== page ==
The following month Sir Henri Deterding was the main speaker at a meeting celebrating the tenth anniversary of the founding of the Russian École Normale in Paris, a military academy for the sons of White Russian officers and aristocrats. The function was attended by Czarist émigré princes and princesses, bishops, generals, admirals and lesser officers. Side by side with them stood high-ranking members of the French Army, dressed in full parade uniform.
Deterding began his speech by telling those assembled that there was no need to thank him for the assistance he was giving their work, since he was only fulfilling his duty to Western civilization. Addressing himself to a group of young uniformed White Russians in the audience, he said: -
You must rely upon yourselves. You must remember that all your work and activities will take place on your native Russian soil. The hope of the early liberation of Russia - now suffering a national calamity - is growing and becoming stronger every day. The hour of emancipation of your great fatherland is at hand.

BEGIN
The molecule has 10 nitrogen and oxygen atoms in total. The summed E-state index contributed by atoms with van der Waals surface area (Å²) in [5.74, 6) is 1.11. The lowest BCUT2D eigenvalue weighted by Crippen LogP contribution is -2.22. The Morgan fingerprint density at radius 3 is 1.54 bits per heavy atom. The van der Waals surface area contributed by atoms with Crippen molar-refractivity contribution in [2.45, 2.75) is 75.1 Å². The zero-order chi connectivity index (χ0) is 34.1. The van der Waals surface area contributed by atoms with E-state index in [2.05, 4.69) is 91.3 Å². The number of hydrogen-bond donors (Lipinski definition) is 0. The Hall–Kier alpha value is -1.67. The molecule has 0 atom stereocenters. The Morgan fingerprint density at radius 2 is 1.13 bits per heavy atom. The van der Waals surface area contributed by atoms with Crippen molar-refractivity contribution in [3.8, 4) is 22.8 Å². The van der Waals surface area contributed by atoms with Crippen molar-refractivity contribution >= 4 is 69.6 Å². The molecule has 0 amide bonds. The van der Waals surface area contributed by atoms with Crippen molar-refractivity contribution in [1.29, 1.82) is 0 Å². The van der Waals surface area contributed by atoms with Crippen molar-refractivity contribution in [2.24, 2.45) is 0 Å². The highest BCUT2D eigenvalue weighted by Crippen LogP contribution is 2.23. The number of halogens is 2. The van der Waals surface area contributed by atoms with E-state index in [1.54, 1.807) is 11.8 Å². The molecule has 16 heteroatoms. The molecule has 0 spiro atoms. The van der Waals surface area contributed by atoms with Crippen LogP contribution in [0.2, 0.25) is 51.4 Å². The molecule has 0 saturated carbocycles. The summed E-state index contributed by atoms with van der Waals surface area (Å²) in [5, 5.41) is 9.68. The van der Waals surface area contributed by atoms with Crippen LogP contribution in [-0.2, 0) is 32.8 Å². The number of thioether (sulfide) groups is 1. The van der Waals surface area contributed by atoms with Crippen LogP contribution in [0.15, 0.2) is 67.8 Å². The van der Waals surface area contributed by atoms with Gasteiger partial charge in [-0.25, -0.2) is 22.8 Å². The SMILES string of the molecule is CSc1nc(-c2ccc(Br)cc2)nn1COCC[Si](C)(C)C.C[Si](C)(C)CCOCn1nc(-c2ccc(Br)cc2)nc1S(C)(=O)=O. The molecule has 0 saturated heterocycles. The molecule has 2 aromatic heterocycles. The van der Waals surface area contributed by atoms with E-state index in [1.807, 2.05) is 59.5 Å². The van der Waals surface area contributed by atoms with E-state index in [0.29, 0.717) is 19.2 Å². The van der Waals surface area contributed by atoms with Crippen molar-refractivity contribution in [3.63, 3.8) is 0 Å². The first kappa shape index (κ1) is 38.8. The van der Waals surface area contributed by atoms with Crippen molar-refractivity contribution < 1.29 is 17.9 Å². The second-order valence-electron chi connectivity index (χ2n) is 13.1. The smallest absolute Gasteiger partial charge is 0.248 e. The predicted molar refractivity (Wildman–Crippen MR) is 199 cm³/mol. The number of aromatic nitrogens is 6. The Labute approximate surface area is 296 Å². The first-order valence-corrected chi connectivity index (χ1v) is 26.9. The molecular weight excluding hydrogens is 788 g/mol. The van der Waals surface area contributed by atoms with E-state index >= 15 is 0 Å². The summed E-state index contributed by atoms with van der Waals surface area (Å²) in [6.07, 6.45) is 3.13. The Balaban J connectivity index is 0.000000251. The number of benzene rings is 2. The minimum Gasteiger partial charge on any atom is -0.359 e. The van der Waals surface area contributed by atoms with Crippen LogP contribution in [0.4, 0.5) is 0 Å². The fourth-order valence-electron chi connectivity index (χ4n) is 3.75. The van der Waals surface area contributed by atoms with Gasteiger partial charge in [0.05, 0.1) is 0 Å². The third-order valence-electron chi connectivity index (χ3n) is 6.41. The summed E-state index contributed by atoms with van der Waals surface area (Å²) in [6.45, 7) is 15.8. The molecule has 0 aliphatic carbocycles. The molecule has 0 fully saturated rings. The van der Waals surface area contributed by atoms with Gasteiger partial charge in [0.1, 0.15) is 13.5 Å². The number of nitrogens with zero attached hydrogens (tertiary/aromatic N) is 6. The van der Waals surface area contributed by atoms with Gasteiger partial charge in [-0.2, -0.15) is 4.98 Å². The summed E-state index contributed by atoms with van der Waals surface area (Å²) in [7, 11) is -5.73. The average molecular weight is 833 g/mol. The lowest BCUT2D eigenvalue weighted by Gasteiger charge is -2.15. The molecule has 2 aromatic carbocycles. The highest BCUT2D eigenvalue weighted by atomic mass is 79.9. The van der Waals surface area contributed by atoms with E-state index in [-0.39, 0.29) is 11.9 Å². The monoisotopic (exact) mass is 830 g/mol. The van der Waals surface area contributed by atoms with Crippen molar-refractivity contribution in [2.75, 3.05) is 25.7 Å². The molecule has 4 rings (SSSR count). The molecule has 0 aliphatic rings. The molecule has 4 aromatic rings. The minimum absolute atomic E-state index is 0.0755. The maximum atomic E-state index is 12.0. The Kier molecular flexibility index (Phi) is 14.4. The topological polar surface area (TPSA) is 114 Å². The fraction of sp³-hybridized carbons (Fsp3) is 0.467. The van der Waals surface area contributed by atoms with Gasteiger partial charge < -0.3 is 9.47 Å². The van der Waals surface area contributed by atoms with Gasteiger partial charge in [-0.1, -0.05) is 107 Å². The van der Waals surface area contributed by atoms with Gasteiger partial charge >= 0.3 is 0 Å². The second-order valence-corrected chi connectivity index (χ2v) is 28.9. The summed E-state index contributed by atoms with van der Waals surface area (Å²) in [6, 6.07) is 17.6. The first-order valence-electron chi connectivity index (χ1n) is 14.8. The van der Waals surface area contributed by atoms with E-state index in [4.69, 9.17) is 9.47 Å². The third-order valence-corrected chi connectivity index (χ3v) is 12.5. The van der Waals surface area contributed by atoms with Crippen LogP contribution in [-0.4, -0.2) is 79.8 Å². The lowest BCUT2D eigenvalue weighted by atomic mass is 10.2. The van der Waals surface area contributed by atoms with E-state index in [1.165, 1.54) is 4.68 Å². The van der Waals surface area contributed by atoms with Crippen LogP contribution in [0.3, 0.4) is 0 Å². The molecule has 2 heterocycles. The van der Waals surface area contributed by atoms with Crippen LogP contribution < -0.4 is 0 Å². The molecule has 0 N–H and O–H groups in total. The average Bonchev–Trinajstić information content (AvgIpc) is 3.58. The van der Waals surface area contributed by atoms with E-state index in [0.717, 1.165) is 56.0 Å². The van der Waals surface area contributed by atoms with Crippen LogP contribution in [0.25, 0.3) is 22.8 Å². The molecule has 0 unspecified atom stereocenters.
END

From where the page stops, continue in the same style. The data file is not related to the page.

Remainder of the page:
The entire audience, the French officers no less enthusiastically than the White Russians, applauded Sir Henri's next statement: -
The liberation of Russia will take place much sooner than we all think. It may even be the matter of a few months!
In the midst of these war preparations came an unexpected and catastrophic interruption: the World Crisis.
On December 18, 1930, Benito Mussolini summed up the effects of this unprecedented event on Europe: -
The situation in Italy was satisfactory until the fall of 1929, when the American market crash exploded suddenly like a bomb. For us poor European provincials it was a great surprise. We remained astonished, like the world at the announcement of the death of Napoleon. . . . Suddenly the beautiful scene collapsed and we had a series of bad days. Stocks lost thirty, forty and fifty per cent of their value. The crisis grew deeper. . . From that day we also were again pushed into the high seas, and from that day navigation has become extremely difficult for us.